The train ride was so refined and luxurious. I booked a seat in "Leisure Class" which includes a 3-course meal for $137 Euros. If I had been able to book earlier, I could have gotten a seat for $59 - but there was always some kind of issue every time I tried. C'est la vie!

Lunch was delightful. It consisted of spinach & ricotta cannelloni with grilled zucchini, a side salad of "organic assorted baby leaves" and a blueberry tartlet. Champagne or wine was included, but I still had enough from dinner the night before trying to get out of my system so I elected for a bottle of water.

Through the window I could see both industrial and agricultural England. The train kept going through tunnels, so when we came above ground after the Chunnel, I didn't even know we had passed under the English Channel. But some how I could tell the land was different, even thought it was very close to the same. I looked closely at some cars on a road. It was clear they were driving on the opposite side of the road as Britain. I was in France!

Church spires could be seen in every little cluster of houses dotting the countryside. The hills rolled gently and were a vibrant green with patches of bright yellow mustard fields.

Pictures from London

If was fun to arrive in Paris (at 5:30pm) and have someone there to greet me! I think for every other transportation on this trip I arrive on my own (which is fine). Uli and Xin had big smiles, as did I. Taking the Metro back to their home in the Levallois District was direct, but mostly stairs - up and down, through and around. The Paris Metro has very few escalators or elevators.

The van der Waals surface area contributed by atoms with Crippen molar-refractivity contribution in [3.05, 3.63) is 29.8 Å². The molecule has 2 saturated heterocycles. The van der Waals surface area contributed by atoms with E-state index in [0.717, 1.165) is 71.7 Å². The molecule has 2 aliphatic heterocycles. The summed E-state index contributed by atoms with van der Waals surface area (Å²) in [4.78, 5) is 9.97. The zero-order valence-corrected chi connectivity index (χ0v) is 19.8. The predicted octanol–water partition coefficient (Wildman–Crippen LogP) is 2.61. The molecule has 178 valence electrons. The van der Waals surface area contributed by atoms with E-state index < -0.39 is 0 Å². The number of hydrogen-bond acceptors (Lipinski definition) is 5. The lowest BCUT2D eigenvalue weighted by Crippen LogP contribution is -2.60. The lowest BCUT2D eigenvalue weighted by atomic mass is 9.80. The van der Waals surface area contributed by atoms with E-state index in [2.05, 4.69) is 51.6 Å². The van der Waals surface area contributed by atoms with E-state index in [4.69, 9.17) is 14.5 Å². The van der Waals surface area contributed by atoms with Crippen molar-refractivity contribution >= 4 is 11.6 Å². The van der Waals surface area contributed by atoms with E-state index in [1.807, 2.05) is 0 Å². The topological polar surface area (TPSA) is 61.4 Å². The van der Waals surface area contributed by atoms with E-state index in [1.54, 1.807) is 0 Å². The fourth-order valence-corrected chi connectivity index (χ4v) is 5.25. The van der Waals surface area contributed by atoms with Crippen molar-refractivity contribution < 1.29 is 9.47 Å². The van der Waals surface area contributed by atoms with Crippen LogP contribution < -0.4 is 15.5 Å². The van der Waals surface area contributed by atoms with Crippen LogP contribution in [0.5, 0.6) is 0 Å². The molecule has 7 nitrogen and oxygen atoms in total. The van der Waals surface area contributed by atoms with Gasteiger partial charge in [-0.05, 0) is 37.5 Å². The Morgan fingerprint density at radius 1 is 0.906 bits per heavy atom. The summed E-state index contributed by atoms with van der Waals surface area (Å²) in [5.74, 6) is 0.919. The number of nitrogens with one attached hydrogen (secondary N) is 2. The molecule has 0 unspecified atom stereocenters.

After dropping off my bags, we headed out by car to see some sights. I was absolutely amazed that it stayed light out until almost 9pm. We drove down Esplanade du General de Gaulle toward the Arc de Triomphe. I caught a glimpse of the new one, "Grande Arche" in the opposite direction as we turned onto the street. We went past the Grand Palais, which I think is my favorite building. It is HUGE and has a glass/steel roof like a conservatory. It was build for some kind of World's Fair. It's beautiful.

Next was the Louvre. This museum is a complex block of buildings. There is a small street that runs through the middle, next to the modern pyramid. After turning onto this street we realized it was for buses and taxis only. C'est la vie! I snapped a few photos as we drove by.

We drove over to the Eiffel Tower and found the most perfect parking space across the Seine River. We walked up the hill and looked back on the tower lit by the golden hour of sunset.

After some photo shots, we went to Notre Dame. It took us a while to find parking (quite a walk away), but there was still light from the dusk period. After eating a delicious dinner of gyros from a Greek restaurant, we ventured back to Notre Dame for some stunning night shots.

By this time, I was exhausted and even fell asleep on the drive home. What a fulfilling day!

Pictures from Paris

Mariam Arthur en route to Cannes